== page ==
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The Bottom Line

The new NatureTek products look surprisingly like solid hardwood with details like longer, wider boards and the GenuEdge technology. It still incorporates the old Uniclic technology, while embracing these improvements.

And if the new NatureTek line lives up to Quick-Step’s durability claims, these U.S.-made products should make a big impression in the laminate floor market.

In particular, NatureTek Plus is very interesting. A water- and pet-proof laminate that does not need to be babied in the bathroom or kitchen is a welcome addition to flooring options for these spaces. Plus, the cost for NatureTek Plus is competitive with other laminate floors, meaning it costs less than solid hardwood.

Also, it is not an exaggeration to state the NatureTek Plus lifetime warranty that covers water and pet damage is a game changer in laminate flooring. This product is still new to the market, so we have yet to see the actual long-term performance. It will be interesting to see how time bears out, or disproves, this new technology from Quick-Step, and if their bold warranty is over-hyped or real.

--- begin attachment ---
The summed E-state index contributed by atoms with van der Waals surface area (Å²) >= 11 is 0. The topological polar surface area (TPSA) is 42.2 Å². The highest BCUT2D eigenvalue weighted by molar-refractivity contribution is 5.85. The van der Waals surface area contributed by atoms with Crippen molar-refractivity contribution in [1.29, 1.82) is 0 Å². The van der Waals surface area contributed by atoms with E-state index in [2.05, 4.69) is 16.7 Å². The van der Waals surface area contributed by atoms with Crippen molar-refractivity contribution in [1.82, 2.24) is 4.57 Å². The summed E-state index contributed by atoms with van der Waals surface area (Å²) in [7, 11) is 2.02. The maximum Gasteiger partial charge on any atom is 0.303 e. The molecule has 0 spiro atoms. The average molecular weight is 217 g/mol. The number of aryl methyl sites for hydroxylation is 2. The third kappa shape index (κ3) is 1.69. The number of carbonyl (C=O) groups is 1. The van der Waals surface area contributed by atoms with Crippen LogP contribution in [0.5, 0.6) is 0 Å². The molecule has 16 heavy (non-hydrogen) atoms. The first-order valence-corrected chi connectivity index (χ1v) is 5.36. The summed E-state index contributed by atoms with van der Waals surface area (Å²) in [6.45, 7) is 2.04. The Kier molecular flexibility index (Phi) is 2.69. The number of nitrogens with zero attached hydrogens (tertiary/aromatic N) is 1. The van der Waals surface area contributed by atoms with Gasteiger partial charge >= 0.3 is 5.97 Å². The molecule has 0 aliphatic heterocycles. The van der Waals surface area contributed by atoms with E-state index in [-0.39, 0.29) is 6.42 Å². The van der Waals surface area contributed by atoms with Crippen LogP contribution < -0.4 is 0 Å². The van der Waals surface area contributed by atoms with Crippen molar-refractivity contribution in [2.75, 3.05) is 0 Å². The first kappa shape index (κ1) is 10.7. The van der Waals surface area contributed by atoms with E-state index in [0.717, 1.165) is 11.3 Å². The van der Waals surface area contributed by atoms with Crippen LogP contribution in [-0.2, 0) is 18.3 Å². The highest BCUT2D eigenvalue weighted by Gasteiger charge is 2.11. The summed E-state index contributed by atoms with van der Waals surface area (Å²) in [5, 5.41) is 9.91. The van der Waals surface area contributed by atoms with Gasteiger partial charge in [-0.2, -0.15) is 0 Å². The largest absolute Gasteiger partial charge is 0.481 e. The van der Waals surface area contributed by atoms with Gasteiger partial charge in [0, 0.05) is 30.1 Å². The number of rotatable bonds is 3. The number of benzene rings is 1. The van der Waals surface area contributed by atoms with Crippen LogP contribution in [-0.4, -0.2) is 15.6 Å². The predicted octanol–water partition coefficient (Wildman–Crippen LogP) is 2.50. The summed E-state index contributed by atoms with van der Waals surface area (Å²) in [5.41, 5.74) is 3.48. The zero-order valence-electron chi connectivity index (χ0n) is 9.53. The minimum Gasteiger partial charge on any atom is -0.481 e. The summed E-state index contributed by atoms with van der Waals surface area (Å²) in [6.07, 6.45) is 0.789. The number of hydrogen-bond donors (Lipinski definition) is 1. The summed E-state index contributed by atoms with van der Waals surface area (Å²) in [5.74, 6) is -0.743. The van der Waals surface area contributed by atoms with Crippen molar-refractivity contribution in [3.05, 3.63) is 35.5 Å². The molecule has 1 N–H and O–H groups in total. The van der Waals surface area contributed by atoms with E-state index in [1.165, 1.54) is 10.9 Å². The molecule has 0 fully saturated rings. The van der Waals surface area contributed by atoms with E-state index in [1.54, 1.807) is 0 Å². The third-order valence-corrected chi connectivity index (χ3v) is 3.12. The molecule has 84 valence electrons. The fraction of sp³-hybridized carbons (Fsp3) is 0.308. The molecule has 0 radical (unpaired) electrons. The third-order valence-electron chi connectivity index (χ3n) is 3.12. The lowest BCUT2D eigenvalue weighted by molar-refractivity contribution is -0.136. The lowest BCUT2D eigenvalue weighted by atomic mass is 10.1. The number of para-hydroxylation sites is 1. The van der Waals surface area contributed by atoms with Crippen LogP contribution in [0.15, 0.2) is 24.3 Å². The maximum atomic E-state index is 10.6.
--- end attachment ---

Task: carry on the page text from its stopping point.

If you have installed and lived with a NatureTek or NatureTek Plus floor, or have anything to augment this Quick-Step discussion, please add to the comments below or on our social media. We love to hear about your experiences or anything that might help others learn more about Quick-Step laminate floors.

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Ben Dolce

About Ben Dolce

Ben has been a freelance writer for the past eight years. But before becoming a writer, he worked as materials engineer and consultant for twenty-plus years developing, testing, and investigating failures of flooring materials.